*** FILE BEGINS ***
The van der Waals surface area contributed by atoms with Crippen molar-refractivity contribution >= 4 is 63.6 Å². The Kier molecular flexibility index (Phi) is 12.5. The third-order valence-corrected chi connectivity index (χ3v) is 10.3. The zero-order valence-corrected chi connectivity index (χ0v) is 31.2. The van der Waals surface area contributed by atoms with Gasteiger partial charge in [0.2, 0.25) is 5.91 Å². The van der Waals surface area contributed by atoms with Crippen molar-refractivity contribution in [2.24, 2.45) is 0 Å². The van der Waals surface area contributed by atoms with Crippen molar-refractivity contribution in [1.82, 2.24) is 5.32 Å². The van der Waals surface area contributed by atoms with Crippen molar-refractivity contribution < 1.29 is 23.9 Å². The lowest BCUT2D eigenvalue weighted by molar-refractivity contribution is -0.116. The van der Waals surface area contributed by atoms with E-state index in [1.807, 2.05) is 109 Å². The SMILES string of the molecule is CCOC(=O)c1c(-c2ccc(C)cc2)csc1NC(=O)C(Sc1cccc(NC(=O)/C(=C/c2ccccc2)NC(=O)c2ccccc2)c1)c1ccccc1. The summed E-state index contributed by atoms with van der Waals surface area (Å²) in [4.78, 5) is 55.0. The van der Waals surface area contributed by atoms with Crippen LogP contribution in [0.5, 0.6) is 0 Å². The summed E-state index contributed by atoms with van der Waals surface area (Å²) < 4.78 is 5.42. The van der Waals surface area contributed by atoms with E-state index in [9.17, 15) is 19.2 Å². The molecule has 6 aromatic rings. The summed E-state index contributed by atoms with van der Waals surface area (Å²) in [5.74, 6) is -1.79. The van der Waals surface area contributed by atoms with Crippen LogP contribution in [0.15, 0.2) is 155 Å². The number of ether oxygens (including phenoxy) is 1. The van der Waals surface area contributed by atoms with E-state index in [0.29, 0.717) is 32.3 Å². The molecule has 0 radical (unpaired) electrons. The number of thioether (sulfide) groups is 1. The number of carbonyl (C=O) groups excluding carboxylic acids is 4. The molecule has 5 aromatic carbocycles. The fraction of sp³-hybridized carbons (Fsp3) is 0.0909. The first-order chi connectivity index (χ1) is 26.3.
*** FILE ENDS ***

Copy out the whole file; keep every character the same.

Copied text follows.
The van der Waals surface area contributed by atoms with Crippen molar-refractivity contribution >= 4 is 63.6 Å². The Kier molecular flexibility index (Phi) is 12.5. The third-order valence-corrected chi connectivity index (χ3v) is 10.3. The zero-order valence-corrected chi connectivity index (χ0v) is 31.2. The van der Waals surface area contributed by atoms with Gasteiger partial charge in [0.2, 0.25) is 5.91 Å². The van der Waals surface area contributed by atoms with Crippen molar-refractivity contribution in [2.24, 2.45) is 0 Å². The van der Waals surface area contributed by atoms with Crippen molar-refractivity contribution in [1.82, 2.24) is 5.32 Å². The van der Waals surface area contributed by atoms with Crippen molar-refractivity contribution < 1.29 is 23.9 Å². The lowest BCUT2D eigenvalue weighted by molar-refractivity contribution is -0.116. The van der Waals surface area contributed by atoms with E-state index in [1.807, 2.05) is 109 Å². The SMILES string of the molecule is CCOC(=O)c1c(-c2ccc(C)cc2)csc1NC(=O)C(Sc1cccc(NC(=O)/C(=C/c2ccccc2)NC(=O)c2ccccc2)c1)c1ccccc1. The summed E-state index contributed by atoms with van der Waals surface area (Å²) in [4.78, 5) is 55.0. The van der Waals surface area contributed by atoms with Crippen LogP contribution in [0.5, 0.6) is 0 Å². The summed E-state index contributed by atoms with van der Waals surface area (Å²) < 4.78 is 5.42. The van der Waals surface area contributed by atoms with E-state index in [9.17, 15) is 19.2 Å². The molecule has 6 aromatic rings. The summed E-state index contributed by atoms with van der Waals surface area (Å²) in [5.74, 6) is -1.79. The van der Waals surface area contributed by atoms with Crippen LogP contribution in [0.15, 0.2) is 155 Å². The number of ether oxygens (including phenoxy) is 1. The van der Waals surface area contributed by atoms with E-state index in [0.29, 0.717) is 32.3 Å². The molecule has 0 radical (unpaired) electrons. The number of thioether (sulfide) groups is 1. The number of carbonyl (C=O) groups excluding carboxylic acids is 4. The molecule has 5 aromatic carbocycles. The fraction of sp³-hybridized carbons (Fsp3) is 0.0909. The first-order chi connectivity index (χ1) is 26.3.